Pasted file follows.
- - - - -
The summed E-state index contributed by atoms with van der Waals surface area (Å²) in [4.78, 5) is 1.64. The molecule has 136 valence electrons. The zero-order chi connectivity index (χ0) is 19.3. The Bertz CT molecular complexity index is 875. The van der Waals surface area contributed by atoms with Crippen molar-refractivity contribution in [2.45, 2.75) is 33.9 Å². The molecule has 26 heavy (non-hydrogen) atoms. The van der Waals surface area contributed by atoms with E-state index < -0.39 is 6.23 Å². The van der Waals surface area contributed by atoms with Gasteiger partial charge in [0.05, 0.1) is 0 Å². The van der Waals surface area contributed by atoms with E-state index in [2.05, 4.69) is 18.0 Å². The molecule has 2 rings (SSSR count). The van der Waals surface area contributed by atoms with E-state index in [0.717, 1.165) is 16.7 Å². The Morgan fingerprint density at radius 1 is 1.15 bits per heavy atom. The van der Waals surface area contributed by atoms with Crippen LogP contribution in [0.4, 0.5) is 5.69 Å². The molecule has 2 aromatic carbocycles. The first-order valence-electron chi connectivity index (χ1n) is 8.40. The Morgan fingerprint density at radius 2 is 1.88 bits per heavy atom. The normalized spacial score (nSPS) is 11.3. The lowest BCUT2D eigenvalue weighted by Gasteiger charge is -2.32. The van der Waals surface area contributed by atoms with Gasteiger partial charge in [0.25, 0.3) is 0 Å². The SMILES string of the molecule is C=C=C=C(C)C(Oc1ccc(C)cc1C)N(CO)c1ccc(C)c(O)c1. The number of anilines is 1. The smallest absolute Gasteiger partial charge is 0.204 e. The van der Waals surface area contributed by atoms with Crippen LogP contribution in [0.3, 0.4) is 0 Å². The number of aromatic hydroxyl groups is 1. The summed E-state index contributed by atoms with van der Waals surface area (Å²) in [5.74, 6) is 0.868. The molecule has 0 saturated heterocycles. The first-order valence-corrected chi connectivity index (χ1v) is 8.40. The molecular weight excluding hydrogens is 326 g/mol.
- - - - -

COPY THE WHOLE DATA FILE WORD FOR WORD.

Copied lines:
The summed E-state index contributed by atoms with van der Waals surface area (Å²) in [4.78, 5) is 1.64. The molecule has 136 valence electrons. The zero-order chi connectivity index (χ0) is 19.3. The Bertz CT molecular complexity index is 875. The van der Waals surface area contributed by atoms with Crippen molar-refractivity contribution in [2.45, 2.75) is 33.9 Å². The molecule has 26 heavy (non-hydrogen) atoms. The van der Waals surface area contributed by atoms with E-state index < -0.39 is 6.23 Å². The van der Waals surface area contributed by atoms with Gasteiger partial charge in [0.05, 0.1) is 0 Å². The van der Waals surface area contributed by atoms with E-state index in [2.05, 4.69) is 18.0 Å². The molecule has 2 rings (SSSR count). The van der Waals surface area contributed by atoms with E-state index in [0.717, 1.165) is 16.7 Å². The Morgan fingerprint density at radius 1 is 1.15 bits per heavy atom. The van der Waals surface area contributed by atoms with Crippen LogP contribution in [0.4, 0.5) is 5.69 Å². The molecule has 2 aromatic carbocycles. The first-order valence-electron chi connectivity index (χ1n) is 8.40. The Morgan fingerprint density at radius 2 is 1.88 bits per heavy atom. The normalized spacial score (nSPS) is 11.3. The lowest BCUT2D eigenvalue weighted by Gasteiger charge is -2.32. The van der Waals surface area contributed by atoms with Gasteiger partial charge in [0.25, 0.3) is 0 Å². The SMILES string of the molecule is C=C=C=C(C)C(Oc1ccc(C)cc1C)N(CO)c1ccc(C)c(O)c1. The number of anilines is 1. The smallest absolute Gasteiger partial charge is 0.204 e. The van der Waals surface area contributed by atoms with Crippen LogP contribution in [0.3, 0.4) is 0 Å². The number of aromatic hydroxyl groups is 1. The summed E-state index contributed by atoms with van der Waals surface area (Å²) in [5.74, 6) is 0.868. The molecule has 0 saturated heterocycles. The first-order valence-corrected chi connectivity index (χ1v) is 8.40. The molecular weight excluding hydrogens is 326 g/mol.